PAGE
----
Yearlong Missouri presidential search nears finish
Wednesday, December 7, 2011
COLUMBIA, Mo. (AP) — The yearlong search for a new University of Missouri president is down to a single unnamed finalist.
Flanked by campus police to ensure the confidential process, 13 members of a 20-person advisory panel met in private for more than five hours and interviewed its sole candidate Tuesday in a guarded conference room inside Mizzou Arena. The group of professors, students, campus workers and alumni will make a recommendation to the university's Board of Curators, which has final approval of the hiring. Curators are scheduled meet later this week in St. Louis but don't expect to announce a decision.
"We interviewed one candidate," said Hal Williamson, vice chancellor for the University of Missouri Health System and chairman of the advisory group. "It's up to the Board of Curators from here."
The curators are seeking a replacement for Gary Forsee, who stepped down as president in January to care for his wife as she battles cancer. Interim president Steve Owens has said he is not a candidate for the permanent job and expects to resume his duties as general counsel.
Williamson declined to name the remaining candidate, consistent with the confidential search undertaken by the four-campus system's governing board. Curators' chairman Warren Erdman did not immediately respond to several telephone messages Tuesday afternoon.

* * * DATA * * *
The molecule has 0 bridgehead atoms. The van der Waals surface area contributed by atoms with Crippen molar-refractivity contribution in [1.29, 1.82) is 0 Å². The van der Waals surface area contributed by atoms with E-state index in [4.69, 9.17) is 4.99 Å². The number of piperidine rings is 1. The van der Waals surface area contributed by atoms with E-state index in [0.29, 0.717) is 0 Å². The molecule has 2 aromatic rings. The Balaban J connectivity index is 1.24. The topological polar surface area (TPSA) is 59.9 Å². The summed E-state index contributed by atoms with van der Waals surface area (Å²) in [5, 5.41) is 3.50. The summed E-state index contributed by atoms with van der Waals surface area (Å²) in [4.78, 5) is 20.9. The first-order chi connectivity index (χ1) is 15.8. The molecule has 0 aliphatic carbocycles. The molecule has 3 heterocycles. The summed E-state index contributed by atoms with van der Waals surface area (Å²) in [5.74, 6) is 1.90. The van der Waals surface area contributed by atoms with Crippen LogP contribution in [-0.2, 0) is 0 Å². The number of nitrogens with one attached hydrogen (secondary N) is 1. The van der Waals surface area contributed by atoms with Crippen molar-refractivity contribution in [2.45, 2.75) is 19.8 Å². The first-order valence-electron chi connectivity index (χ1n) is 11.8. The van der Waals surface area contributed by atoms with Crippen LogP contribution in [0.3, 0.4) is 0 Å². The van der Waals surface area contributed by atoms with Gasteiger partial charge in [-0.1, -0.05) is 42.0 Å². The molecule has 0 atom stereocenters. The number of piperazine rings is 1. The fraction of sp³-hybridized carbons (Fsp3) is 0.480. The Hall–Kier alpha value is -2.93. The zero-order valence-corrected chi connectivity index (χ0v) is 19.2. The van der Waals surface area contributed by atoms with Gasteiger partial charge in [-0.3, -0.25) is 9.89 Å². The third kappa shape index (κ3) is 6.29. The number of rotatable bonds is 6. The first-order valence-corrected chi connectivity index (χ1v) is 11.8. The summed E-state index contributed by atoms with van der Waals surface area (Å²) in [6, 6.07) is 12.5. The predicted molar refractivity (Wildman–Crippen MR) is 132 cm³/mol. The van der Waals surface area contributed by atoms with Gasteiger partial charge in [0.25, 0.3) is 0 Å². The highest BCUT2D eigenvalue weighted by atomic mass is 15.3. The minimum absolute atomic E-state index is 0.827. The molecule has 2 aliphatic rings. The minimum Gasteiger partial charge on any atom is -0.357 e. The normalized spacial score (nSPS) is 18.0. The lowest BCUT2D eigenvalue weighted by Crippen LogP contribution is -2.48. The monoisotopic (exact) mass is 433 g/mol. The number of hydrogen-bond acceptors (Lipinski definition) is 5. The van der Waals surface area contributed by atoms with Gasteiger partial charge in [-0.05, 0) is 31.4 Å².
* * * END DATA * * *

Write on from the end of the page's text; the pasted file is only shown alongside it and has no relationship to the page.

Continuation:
Erdman and his colleagues are no doubt mindful of the previous presidential search, in which Forsee was chosen only after New Jersey businessman Terry Sutter emerged in 2007 as the preferred candidate to replace Elson Floyd, and was publicly identified.
Sutter instead opted to become chief operating officer of a Florida steel manufacturer. Former congressman Kenny Hulshof, a Columbia Republican, also was a finalist during that search but was not offered the job.
Erdman has said there is no timetable for a decision, but university officials are eager to have a new hire in place by January, when lawmakers return to Jefferson City for the annual legislative session.
A strong presence in Jefferson City is seen as critical for the university's new leader, as the system seeks to reverse — or at least stem— a decade of decreasing public subsidies. Forsee and Gov. Jay Nixon were the chief architects of plan that froze tuition at Missouri's public colleges and universities for two years in exchange for relatively modest budget cuts in higher education. No such plans are in place for the coming year.
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